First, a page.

If blame or fault at­taches to the at­tempt, it is mine alone

The Sunday Post (Newcastle) - - NEWS -

Gen­eral Dwight D Eisen­hower, Com­man­der of Al­lied Forces, June 5, 1944.

It was short and to the point and, if de­liv­ered, would have sig­nalled the most dis­as­trous turn­ing-point in World War Two. As 150,000 Al­lied troops poured onto the beaches of Nor­mandy as they launched the D-Day land­ings to re­take con­ti­nen­tal Europe and drive the Nazis back to Ger­many, Gen­eral Dwight D Eisen­hower, car­ried a hand-writ­ten four sen­tences in his wal­let for a month, to be read if the in­va­sion failed, tak­ing full re­spon­si­bil­ity for the de­feat.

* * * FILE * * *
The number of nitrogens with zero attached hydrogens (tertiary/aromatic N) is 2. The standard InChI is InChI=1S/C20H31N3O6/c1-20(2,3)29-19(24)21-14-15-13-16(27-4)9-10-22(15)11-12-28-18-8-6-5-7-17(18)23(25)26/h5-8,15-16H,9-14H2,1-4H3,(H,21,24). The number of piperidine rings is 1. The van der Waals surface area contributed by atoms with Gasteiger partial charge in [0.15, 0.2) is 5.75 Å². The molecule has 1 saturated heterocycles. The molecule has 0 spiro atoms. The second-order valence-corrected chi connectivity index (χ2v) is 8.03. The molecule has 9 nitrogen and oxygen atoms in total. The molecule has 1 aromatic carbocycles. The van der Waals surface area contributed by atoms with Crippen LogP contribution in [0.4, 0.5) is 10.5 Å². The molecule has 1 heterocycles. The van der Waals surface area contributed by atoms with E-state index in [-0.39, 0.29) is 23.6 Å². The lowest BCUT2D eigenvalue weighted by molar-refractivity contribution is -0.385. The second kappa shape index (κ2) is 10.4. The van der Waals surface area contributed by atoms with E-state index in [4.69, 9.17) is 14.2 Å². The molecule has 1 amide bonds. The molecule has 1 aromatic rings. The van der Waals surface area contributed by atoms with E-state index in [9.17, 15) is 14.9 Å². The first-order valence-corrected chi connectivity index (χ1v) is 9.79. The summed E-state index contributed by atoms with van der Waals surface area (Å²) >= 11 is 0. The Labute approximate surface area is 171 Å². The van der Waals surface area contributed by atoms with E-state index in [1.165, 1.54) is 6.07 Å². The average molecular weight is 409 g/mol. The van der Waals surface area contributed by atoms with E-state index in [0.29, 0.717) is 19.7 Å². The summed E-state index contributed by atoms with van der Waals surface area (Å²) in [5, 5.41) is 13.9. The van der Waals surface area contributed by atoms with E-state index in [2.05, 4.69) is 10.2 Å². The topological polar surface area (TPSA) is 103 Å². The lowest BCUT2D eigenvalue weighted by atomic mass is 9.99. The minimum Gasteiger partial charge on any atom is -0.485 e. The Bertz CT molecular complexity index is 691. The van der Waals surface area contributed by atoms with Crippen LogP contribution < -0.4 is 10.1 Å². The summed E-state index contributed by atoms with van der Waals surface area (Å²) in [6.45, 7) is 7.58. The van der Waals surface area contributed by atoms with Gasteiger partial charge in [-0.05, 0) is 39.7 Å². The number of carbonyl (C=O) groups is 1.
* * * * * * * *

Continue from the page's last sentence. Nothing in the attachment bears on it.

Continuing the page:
Our land­ings in the Cher­bourg-Havre area have failed to gain a sat­is­fac­tory foothold and I have with­drawn the troops. My de­ci­sion to at­tack at this time and place was based upon the best in­for­ma­tion avail­able. The troops, the air and the Navy did all that brav­ery and de­vo­tion to duty could do. If any blame or fault at­taches to the at­tempt it is mine alone.

Piper Bill Millin plays High­land Lad­die as the in­va­sion be­gins

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